De Lima pushes greater protection of campus journalists

Published July 15, 2018, 6:04 PM

by Francine Ciasico

By Hannah Torregoza

Senator Leila de Lima is now pushing for the repeal of Republic Act 7079 or the Campus Journalism Act saying it has serious flaws and deficiencies in promoting the growth and development of campus journalism across the country.

Senator Leila de Lima (REUTERS/Romeo Ranoco / MANILA BULLETIN)
Senator Leila de Lima (REUTERS/Romeo Ranoco / MANILA BULLETIN)

In filing Senate Bill No. 1868, de Lima pushed for greater protection for campus journalists against harassment and intimidation especially for the critical stances they put out regarding local and national issues and policies in their respective school publications.

“The campus press is expected to uphold the interest of the students and the Filipino people, such as the incessant and unabated tuition and other fee increases, repressive student policies, human rights violations, disregard for national sovereignty, corruption in government, and various assaults to the rights of the people,” De Lima said in explaining her bill.

“It is, therefore, unsurprising to find student journalists in conflict with institutions who use their authority to quell free speech and expression. Throughout history, many student editors and writers have been persecuted,” she added.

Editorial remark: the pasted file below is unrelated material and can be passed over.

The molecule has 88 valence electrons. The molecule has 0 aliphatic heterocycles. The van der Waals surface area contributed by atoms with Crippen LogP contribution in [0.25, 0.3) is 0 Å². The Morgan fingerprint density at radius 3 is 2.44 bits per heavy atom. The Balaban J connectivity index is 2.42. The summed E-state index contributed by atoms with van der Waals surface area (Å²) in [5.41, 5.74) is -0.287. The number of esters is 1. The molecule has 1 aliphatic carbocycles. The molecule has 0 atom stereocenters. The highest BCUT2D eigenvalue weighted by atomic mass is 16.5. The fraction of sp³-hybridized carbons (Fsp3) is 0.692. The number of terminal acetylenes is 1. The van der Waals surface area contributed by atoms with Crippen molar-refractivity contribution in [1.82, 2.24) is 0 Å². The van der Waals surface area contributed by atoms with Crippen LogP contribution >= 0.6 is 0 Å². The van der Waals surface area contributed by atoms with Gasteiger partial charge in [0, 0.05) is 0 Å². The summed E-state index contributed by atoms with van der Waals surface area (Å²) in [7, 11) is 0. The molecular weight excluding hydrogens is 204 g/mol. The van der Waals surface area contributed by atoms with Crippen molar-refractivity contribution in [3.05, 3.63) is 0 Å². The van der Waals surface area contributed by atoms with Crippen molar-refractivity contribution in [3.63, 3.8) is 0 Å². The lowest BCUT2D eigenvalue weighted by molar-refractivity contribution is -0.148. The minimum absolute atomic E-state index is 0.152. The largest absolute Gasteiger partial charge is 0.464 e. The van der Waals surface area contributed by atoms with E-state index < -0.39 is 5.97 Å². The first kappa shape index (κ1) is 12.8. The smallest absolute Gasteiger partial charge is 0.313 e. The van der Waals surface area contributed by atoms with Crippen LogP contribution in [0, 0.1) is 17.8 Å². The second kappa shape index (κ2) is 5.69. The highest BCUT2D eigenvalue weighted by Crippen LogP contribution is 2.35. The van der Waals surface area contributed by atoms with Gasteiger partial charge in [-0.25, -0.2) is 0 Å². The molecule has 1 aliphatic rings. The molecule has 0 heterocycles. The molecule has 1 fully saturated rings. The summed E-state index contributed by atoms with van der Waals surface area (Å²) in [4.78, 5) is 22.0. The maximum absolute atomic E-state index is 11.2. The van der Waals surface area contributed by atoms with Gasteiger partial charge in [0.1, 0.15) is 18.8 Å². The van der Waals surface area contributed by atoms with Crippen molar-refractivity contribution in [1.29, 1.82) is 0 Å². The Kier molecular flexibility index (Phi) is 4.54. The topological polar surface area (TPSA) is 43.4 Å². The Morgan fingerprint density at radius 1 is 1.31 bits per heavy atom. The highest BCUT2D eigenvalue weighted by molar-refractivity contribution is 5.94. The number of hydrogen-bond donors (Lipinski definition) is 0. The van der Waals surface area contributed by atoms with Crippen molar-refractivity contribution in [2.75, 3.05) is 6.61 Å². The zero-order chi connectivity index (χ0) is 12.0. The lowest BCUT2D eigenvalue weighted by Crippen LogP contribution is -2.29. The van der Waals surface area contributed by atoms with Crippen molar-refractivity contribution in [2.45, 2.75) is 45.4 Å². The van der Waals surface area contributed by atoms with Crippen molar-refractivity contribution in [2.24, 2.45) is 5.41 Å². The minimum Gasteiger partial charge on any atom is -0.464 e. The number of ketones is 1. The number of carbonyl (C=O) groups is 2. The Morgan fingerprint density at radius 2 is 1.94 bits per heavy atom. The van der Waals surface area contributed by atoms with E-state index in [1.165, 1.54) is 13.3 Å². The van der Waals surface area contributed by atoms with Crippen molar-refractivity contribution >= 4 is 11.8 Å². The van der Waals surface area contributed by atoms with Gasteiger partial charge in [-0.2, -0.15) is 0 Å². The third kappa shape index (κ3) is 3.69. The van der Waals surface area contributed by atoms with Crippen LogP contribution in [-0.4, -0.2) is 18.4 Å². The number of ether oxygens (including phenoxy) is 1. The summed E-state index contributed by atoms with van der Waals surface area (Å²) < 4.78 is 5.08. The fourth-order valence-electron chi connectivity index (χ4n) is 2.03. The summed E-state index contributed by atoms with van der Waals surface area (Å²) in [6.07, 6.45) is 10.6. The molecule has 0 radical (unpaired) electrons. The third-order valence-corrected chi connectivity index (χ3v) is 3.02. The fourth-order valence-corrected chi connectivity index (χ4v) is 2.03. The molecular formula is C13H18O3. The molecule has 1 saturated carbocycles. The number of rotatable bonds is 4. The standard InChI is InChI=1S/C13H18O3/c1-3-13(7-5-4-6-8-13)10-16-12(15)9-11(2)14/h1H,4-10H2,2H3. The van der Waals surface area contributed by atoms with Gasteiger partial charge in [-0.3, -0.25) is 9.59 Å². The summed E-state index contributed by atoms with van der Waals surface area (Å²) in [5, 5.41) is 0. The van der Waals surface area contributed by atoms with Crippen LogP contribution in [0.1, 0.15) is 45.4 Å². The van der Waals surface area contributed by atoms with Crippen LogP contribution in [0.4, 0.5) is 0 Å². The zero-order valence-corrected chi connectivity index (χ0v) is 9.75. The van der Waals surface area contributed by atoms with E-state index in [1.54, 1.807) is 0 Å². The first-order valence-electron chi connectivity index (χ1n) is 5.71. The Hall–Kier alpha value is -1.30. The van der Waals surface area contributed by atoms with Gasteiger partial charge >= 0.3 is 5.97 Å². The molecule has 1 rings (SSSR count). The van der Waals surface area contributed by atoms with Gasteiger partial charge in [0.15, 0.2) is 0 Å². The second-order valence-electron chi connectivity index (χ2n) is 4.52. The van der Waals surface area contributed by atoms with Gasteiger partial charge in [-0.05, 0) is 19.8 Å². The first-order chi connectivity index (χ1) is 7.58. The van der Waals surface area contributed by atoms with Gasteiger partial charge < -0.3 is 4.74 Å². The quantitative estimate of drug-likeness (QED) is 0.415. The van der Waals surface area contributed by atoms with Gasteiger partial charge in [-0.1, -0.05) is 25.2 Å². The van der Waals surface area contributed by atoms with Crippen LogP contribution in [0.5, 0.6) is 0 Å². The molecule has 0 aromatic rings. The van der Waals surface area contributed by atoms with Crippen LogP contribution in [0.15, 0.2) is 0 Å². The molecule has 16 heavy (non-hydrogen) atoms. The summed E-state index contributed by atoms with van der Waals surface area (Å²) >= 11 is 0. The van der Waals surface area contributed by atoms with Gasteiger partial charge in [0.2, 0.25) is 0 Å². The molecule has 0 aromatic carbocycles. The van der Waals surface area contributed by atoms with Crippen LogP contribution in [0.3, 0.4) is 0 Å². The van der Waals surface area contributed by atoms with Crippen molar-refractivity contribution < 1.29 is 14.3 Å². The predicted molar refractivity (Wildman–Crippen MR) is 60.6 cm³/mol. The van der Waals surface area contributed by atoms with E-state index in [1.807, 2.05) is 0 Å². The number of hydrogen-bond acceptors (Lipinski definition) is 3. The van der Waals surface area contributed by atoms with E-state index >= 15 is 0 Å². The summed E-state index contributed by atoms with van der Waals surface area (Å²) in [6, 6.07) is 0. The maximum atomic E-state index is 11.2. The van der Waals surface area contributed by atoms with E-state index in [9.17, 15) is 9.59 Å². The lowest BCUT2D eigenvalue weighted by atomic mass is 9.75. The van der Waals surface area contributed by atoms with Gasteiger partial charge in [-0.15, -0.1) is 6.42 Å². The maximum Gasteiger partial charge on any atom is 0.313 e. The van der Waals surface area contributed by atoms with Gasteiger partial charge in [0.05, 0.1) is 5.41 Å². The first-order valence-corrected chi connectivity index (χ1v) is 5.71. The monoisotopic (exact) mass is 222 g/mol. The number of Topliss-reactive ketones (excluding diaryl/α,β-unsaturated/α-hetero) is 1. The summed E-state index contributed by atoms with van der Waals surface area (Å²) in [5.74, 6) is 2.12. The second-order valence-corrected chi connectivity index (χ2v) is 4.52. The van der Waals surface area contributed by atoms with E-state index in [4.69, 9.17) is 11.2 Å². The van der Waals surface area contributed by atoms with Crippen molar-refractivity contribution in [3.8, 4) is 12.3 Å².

The detained senator earlier defended the college editors and staff of “The Bedan Roar,” the official student publication of the San Beda University’s senior high school, for criticizing President Rodrigo Duterte’s brutal campaign against illegal drugs.

The school blocked the release of the 1,700 copies of the paper that featured the college editorial staff’s criticism of the administration’s policies. Both De Lima and Duterte graduated from the San Beda College of Law.

She said the students merely did what any true Bedan would do and what “a true Filipino patriot would do, when they called out the threat of a tyrant.

Unfortunately, de Lima said student journalists experience harassment and intimidation from their own schools, especially when they oppose or are critical of school programs and policies at the expenses of the best interest of the studentry.

“Despite constitutionally guaranteed rights to free speech and expression, it is simply preposterous and disheartening that campus press freedom violations exist,” she said.

“By repealing the present law, and replacing it with a law that genuinely upholds campus press freedom, we can once again reclaim campus journalism as it once were – an unbiased, untainted avenue of self-expression, critical and creative thinking, and a beacon of nationalism and democracy,” she said.

The lawmaker explained the present law contains serious flaws and deficiencies that curtail the development and growth of campus journalism as well as the promotion and protection of rights and welfare of campus journalists.

Under the bill, De Lima proposed various programs and projects that would empower student journalists, affording them with consistent and reliable source of funds, providing them with in-depth training, and bestowing them the freedom to determine the content of their publication.